Her father started treatment, but because he was so ill, he had to be hospitalized in Saskatchewan. He spent the last of six months embarrassed, ashamed, stigmatized, and he didn’t want anybody to know about his condition. “He would ask for me to bring him whipping cream so he wouldn’t lose weight so people didn’t think he was dying of AIDS.”

They gave him a plastic fork and knife and put a sign on the back of his wheelchair”

The stigma was even worse when he left the hospital and went to live at a long-term care home. His family first moved him to a private care facility which they thought would be ideal. He had his own room and there were doctors and nurses on call 24 hours a day. “It seemed like it would be more like a family atmosphere, because all he wanted to do was just to go home and die,” says Rae-Leigh, who was driving from Brooks to Saskatchewan twice a week to see her father. “One day, I found him eating at a cart table facing the wall in the dining room. All the other people were eating at the family table and being served and he had a plastic fork and a knife. And on the back of his wheelchair was a sign saying ‘Caution AIDS’,” remembers Rae-Leigh.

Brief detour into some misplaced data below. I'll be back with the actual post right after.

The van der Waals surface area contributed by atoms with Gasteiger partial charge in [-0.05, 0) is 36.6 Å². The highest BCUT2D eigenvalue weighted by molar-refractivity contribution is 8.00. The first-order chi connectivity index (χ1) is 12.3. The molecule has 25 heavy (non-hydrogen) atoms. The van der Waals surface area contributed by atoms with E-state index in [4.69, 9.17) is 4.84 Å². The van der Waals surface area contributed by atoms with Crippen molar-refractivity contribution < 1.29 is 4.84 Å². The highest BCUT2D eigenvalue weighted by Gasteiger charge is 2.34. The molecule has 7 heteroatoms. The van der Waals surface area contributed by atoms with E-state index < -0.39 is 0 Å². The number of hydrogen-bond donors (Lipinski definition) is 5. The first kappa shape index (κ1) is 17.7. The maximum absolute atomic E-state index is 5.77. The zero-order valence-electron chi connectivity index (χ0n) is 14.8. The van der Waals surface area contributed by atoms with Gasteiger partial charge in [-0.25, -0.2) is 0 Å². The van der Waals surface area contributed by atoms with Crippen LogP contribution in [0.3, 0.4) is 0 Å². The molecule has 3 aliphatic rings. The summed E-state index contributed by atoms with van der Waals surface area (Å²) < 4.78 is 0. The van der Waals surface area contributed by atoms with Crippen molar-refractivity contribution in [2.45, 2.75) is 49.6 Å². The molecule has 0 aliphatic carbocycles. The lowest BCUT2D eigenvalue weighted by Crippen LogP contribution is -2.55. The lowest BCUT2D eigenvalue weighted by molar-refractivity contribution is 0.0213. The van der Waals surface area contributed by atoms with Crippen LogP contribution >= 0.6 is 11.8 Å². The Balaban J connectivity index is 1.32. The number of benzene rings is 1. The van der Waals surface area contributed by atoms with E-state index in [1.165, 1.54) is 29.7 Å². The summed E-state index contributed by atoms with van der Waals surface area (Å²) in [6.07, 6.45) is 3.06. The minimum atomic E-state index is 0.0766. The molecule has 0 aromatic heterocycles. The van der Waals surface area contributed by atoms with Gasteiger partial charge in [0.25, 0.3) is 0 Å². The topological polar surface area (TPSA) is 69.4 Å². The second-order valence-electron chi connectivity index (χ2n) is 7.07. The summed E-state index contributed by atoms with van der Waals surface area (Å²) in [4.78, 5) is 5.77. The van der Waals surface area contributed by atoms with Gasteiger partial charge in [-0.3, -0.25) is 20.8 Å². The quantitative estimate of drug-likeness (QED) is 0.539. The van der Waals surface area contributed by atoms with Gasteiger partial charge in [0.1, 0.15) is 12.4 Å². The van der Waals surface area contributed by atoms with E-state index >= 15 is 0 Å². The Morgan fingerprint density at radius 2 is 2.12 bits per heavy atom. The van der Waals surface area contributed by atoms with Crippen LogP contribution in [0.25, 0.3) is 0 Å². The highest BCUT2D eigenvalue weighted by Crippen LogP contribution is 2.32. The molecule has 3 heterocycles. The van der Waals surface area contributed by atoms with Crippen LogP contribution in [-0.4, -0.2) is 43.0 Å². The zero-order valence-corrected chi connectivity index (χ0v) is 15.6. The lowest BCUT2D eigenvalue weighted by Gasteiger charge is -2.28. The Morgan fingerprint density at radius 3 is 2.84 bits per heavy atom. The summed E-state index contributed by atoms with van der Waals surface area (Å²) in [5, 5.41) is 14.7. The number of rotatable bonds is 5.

She moved him into another care home, but the stigma continued. “This time, they had a big sign on his door with the biohazard symbol. There was a cart by his door with gloves, a mask and everything. They were very impatient; nobody seemed to want to help him,” says Rae-Leigh, who ended up going to the nursing home every week to advocate for her father.

I want the stigma to stop. He wouldn’t have been so embarrassed, he would have sought treatment, and he would be here”

Her father died in a third nursing home, six months after that call on Christmas.

He died ashamed and embarrassed. “I’m advocating, not for him, but for everybody else. We sat in the same waiting room at the hospital and we saw other men in their 60’s and 70’s who were positive, and they were so ashamed” says Rae-Leigh. They are farmers, who don’t fit the stereotypes, so don’t think it could happen to them. When it does, they are horrified, embarrassed and so ashamed. Everybody in their peer group is afraid of them and their caregivers don’t have the education and are afraid of them also. We need to stop being so afraid,” she says.

“I’m a 40-something mom and, in my circle, we assume that the face of HIV is not my father. This is a risk to everybody and we need to work on ending the stigma. I have a friend who has been living with HIV for 20 years, he plays soccer and recently somebody found out about his HIV and didn’t want him on their team this year. The world would just be a better place if we could figure out a way to stop the fear. Nobody would be afraid to hug a person and we would all be better people.”

Join us  on December 1, 2016, on World AIDS Day, for our annual Community Voices event. This year, the event will feature Luminous VoicesCalgary Men’s Chorusand One Voice Chorus and the emcee is Mike Morrison from Mike’s Bloggity Blog. Rae-Leigh will be there to share her story and talk about the stigma surrounding HIV. More information available here.
You can buy your tickets by clicking here